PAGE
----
• The disconnection timer is already 5 minutes
  • 16 / 250 * 60 = 3.84
    • ~16 waking hours in a day
    • ~ 250 moves per game
    • 60 minutes in an hour
    • 3.84 is approximately 5
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As already stated, I think the boundary between live games and correspondence games is an average speed of 1 hour per move IIRC. The OP’s game was faster than that, and therefore the system classified it as a live game. It consequently appeared in the challenge list as live (as the OP seems to imply) and had a disconnection timer. If this is correct, the only mystery is why it has a correspondence icon in the game history. Two possibilities suggest themselves: (1) the history list simply follows the self-categorization by the game creator without regard to the specifications, or (2) the time boundary was changed at some point in the past, and the coding for the icon was not updated.

I suppose, in terms of what really is correspondence, it’s probably the expectation that you’ll leave and come back to the game at some stage, and likely multiple times over the course of the game.

If the OP’s settings are ~2 stones an hour (50/24) on average, one question is, is a move every 30 minutes on average correspondence, more so than

I know of course the line is always arbitrary, you could always nudge it this way or that based on user experience or personal preference. I can imagine though, that you might want to be online at the same time as your opponent to get ~50 moves played in a day to not time out, so it is maybe a semi-live setting? More like play and adjourn?

I suppose to the OP, you could try

No main time
1 byo period of 24 stones / day.

and see if that works out, and progresses similarly to games you’d expect? Also to see if that setting does or does not have a disconnect timer.

Ok I can try, thanks :slight_smile:

That won’t work if the standard is “equal to or greater than,” rather than just “greater than.” I can’t remember which it is. 23 stones per day would be safer.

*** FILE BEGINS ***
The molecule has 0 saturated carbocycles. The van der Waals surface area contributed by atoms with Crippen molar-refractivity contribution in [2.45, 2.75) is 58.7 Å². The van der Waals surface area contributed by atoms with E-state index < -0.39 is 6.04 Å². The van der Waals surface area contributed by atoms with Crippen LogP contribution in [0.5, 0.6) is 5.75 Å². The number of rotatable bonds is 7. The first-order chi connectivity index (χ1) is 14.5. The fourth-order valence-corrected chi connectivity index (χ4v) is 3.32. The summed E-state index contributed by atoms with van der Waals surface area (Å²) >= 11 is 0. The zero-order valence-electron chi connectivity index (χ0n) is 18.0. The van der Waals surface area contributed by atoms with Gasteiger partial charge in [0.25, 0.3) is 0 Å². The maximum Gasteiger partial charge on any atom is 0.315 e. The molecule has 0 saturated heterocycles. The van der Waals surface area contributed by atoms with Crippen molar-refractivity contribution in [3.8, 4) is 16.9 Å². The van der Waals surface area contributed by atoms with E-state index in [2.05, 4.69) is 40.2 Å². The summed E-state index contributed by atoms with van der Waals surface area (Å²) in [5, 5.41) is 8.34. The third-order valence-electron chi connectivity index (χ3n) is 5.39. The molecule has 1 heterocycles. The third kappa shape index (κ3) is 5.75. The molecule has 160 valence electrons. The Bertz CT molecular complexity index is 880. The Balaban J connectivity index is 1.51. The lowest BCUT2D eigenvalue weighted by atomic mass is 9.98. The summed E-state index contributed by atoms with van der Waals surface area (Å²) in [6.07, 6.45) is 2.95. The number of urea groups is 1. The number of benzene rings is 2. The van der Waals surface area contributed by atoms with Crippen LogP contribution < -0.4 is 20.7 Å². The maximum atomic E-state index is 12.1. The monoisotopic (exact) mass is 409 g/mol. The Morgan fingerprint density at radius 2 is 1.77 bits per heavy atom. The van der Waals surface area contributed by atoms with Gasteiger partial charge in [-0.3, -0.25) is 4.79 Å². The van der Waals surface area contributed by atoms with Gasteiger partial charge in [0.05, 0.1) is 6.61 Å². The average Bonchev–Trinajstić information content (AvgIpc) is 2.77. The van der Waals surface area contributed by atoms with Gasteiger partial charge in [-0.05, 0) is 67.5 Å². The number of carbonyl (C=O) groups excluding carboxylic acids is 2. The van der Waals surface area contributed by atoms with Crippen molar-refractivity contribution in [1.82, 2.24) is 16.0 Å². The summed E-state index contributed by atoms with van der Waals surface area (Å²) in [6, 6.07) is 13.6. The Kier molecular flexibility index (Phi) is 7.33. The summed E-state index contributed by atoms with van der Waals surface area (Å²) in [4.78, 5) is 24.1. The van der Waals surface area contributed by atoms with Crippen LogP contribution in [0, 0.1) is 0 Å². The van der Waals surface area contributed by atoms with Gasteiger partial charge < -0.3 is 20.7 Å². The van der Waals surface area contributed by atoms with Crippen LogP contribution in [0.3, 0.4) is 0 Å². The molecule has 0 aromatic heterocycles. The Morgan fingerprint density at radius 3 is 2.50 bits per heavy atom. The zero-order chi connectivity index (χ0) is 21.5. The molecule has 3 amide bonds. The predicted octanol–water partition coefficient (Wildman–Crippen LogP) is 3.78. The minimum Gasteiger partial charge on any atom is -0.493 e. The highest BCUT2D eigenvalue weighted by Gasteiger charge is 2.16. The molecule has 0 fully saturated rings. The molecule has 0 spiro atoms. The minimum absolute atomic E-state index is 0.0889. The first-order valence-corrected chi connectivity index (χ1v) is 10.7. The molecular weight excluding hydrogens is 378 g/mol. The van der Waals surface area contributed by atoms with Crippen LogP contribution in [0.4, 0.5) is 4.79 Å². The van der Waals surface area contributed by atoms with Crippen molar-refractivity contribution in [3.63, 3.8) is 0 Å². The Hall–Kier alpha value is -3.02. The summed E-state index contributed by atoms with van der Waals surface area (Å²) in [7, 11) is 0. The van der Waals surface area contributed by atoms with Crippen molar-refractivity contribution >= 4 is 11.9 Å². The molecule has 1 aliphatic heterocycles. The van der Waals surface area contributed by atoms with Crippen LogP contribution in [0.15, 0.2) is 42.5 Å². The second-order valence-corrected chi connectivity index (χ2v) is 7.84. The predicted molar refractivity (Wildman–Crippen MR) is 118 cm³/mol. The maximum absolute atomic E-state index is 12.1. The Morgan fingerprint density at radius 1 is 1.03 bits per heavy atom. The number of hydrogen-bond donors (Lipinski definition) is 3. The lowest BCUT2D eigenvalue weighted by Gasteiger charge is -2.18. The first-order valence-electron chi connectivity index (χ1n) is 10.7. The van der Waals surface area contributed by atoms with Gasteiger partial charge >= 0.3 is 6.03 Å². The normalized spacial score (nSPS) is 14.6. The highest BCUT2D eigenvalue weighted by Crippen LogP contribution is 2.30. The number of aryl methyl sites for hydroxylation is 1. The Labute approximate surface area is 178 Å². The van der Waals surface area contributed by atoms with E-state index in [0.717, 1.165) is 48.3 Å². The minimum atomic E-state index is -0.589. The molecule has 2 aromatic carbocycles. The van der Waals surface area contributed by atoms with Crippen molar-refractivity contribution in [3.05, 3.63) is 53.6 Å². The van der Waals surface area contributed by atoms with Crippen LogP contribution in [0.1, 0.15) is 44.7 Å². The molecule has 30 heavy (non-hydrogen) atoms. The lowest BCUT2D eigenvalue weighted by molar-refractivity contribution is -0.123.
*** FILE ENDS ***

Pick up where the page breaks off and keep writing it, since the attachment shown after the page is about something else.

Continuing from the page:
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If I’m not wrong, it would lead to a game of approximatively 10 ten days. That’s too long for me.

I understand things can’t change just for me.
So if you have other ideas of settings reducing the live / correspondence gap, I would be really interested.

Thanks to all for your contributions !

There is a whole group dedicated to fast correspondence - maybe check out what settings they have experimented with? Also, there is some culture element to the fast games there. In other words, the time settings themselves may be long enough for Corr, but the games end quicker than 10 days because everyone likes their games fast.

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Thanks ! I was already a member.
I’ve checked again to understand why I’ve never jumped in : for instance the next tournament, that will open in May, is 2 weeks of absolute time per player.

So even if some players get the culture of fast game you debscribe, perspective of starting a 4 week-game is a non sense for me (and just for me of course). Because I know a large number of players who are not affraid of playing 4 months and more …

23/day times two players equals 46/day, which would mean 5 or 6 days for an average game (230-276 moves),